To determine whether such “net-like” xy pattern organization appear to be clustered or randomly distributed, we scrutinized the cellular milieu of dozens of cells by means of computing the Ripley’s K~ function [31]. The Ripley’s K~ function computes the degree of organization of a distribution of fluorescent points by assessing the density of information of other fluorescent points at all radial distances [30]. Our data revealed a remarkable degree of organization of labeled Cry11Aa within the cytoplasm of Cry11Aa-brilliant cells. The K~ function computed over the Cry11Aa-Alexa546 distribution indicated that this protein accumulated inside the cells in an ordered fashion (Fig 6A, 6D and inset -2). Such organization was over represented at the submicron scale (maximal values were found between 0.1 to 0.3 μm) (Fig 6D), but also scales down to the micron scale (1–2 μm) were observed (insets of Fig 6D). Such organization was much less prominent in the Cry11Aa-dark cells (Fig 6D), or when the larvae were fed with the mutant Cry11Aa-E97A-Alexa546 (Fig 6E). These observations are strengthened by comparing the distribution of K~ maxima values of Cry11Aa-brilliant cells with the corresponding computed values of either Cry11Aa-dark cells or Cry11Aa-E97A-Alexa546 protein distributions (P -value < 0.05, multiple comparisons after Kruskal-Wallis test) (Fig 6F).

The high-resolution images of cells intoxicated with Cyt1Aa-Alexa647 showed that this protein was associated with the apical membrane (Fig 6C and inset 7) and that its internalization was moderate (Fig 6C, 6G and inset 8) compared to the internalization of labeled Cry11Aa (Fig 6A and 6D and inset 2).

Cry11Aa and Cyt1Aa distribution during synergism exhibited a dynamic nanoscopic organization layered at the apical membrane of the cell

It was reported that the synergism between Cry11Aa and Cyt1Aa toxins involves a high affinity interaction facilitating Cry11Aa oligomerization, increasing its pore formation activity [17,18]. Fig 5A shows that Cry11Aa and Cyt1Aa proteins colocalize at the microvilli membranes, hence supporting a putative synergistic interaction that might involve molecular contact. However, image resolution by confocal microscopy is limited by diffraction, to 0.2–0.3 μm. As result of that, the observed colocalization in the confocal microscopy, prevents us to derive conclusions at the nanoscale level.

To determine whether the observed colocalization (Fig 5A) when 4th instar larvae were fed 3 h with a 1:1 mixture of crystals from both proteins (100 ng/ml of each protein) is due to a precise arrange at the apical membrane of the cell, we analyzed their distribution by super resolution SRRF microscopy [30]. Fig 7A show that these proteins are layered into specific foci, positioned on the external region of the apical membrane of the cell. Cyt1Aa-Alexa647 was found in the upper layer, while Cry11Aa-Alexa546 was located down facing the cell cytoplasm (Fig 7A, see red arrowhead in inset-1). Surprisingly, the analysis of the interaction of the mutant Cry11Aa-E97A-Alexa546 (1000 ng/ml) with Cyt1Aa-Alexa647, (500 ng/ml) after 3 h of intoxication, showed an inverted layered organization on the cell microvilli, where Cry11Aa-E97A-Alexa546 protein was found external to Cyt1Aa-Alexa647 at the apical membrane of the cell (Fig 7B, see yellow arrowhead in inset-3). Cry11Aa-E97A was previously shown to be unable to oligomerize and insert into liposomes which correlated with its severely impairment in insecticidal activity [26], indicating that the order array of Cry11Aa and Cyt1Aa in the membrane depends on the capacity of Cry11Aa to form oligomers and insert into the membrane.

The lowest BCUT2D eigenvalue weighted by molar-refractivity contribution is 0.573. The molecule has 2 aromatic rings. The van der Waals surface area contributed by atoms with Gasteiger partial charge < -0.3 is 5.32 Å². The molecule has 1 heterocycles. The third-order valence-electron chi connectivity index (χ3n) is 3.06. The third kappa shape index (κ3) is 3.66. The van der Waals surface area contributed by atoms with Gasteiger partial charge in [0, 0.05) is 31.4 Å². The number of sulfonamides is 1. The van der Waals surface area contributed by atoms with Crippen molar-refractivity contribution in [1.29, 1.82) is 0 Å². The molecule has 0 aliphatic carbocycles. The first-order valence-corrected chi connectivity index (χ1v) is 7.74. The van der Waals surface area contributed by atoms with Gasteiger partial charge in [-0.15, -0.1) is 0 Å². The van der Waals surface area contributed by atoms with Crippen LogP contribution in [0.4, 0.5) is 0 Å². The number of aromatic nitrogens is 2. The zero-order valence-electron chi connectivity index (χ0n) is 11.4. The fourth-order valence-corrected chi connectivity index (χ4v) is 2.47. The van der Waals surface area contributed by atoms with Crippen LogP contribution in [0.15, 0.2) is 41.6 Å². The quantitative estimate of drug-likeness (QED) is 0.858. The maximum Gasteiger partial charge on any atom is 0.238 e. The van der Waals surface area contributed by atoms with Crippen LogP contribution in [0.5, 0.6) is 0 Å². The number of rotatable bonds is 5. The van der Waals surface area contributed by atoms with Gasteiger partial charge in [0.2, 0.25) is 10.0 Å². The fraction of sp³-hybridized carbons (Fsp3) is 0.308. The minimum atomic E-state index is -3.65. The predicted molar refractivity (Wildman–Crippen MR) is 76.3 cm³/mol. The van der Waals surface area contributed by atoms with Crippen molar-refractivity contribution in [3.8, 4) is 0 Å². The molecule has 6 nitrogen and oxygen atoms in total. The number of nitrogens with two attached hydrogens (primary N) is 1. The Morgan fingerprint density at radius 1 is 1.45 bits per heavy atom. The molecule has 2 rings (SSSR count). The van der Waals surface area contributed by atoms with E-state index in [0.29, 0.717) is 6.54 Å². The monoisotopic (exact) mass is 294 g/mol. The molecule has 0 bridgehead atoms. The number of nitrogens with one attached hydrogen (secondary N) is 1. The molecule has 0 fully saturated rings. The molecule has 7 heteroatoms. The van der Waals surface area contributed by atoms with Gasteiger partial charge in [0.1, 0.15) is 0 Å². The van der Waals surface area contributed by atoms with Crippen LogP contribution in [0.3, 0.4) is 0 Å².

Nanoscopic in vivo organization of Cry11Aa or Cyt1Aa proteins during their synergism in the midgut tissue of Aedes aegypti larvae.
Fig 7
Images were analyzed by high resolution SRRF microscopy. Larvae were fed 3 h with mixtures of crystal inclusions Cry11Aa-Alexa546 with Cyt1Aa-Alexa647 at 100 ng/mL of each protein (Panel A), and mutant Cry11AaE97A-Alexa546 with Cyt1Aa-Alexa647 at 1000 ng/mL + 500 ng/mL, respectively (Panel B). Larvae were processed as explained in Fig 6. Cry11Aa proteins were labeled with Alexa546 showing green fluorescence. Cyt1Aa proteins were labeled with Alexa647, showing red fluorescence. Panel A, shows one complete cell and one cell that is already broken down. Insets show selected images to improve clarity. Red arrowhead points to the specific Cyt1Aa-Alexa647 and Cry11Aa-Alexa546 proteins organization in apical membrane, where Cry11Aa-Alexa546 was located down facing the cell cytoplasm and Cyt1Aa-Alexa647 was found in the upper layer. Yellow arrowhead points to the inverted organization presented by Cry11AaE97A-Alexa546 mutant and Cyt1Aa-Alexa647. Panels C and D, show the quantitative line pattern analysis, where Cyt1Aa protein was arbitrary located at zero value, as described in Materials and methods, from more than 24 rectangles of 2.5 x 5 μm selected from Cry11Aa-Alexa546 with Cyt1Aa-Alexa647 mixture (Panel C), or from Cry11AaE97A-Alexa546 with Cyt1Aa-Alexa647 mixture (Panel D). Panel E, shows the distribution of the maximal distances of Cry11Aa and Cry11AaE97A to Cyt1Aa, which was arbitrarily located at zero value. Panels F and G, show the Ripley’s K-function statistical image analysis of the xy pattern organization observed in 14 selected 10 x 10 μm squares selected from different cells of the larvae intoxicated with the different mixtures of proteins. Panel F, shows the analysis of the fluorescence of Cry11Aa-Alexa546 or mutant Cry11AaE97A-Alexa546 in these mixtures and Panel G, shows the analysis of the fluorescence of Cyt1Aa-Alexa647 in these mixtures. Panels F and G, also show the Kruskal-Wallis test analyses of these distributions, different asterisks indicate significant different data (P value = 0.05), and no asterisks indicate any statistical differences.Nanoscopic in vivo organization of Cry11Aa or Cyt1Aa proteins during their synergism in the midgut tissue of Aedes aegypti larvae.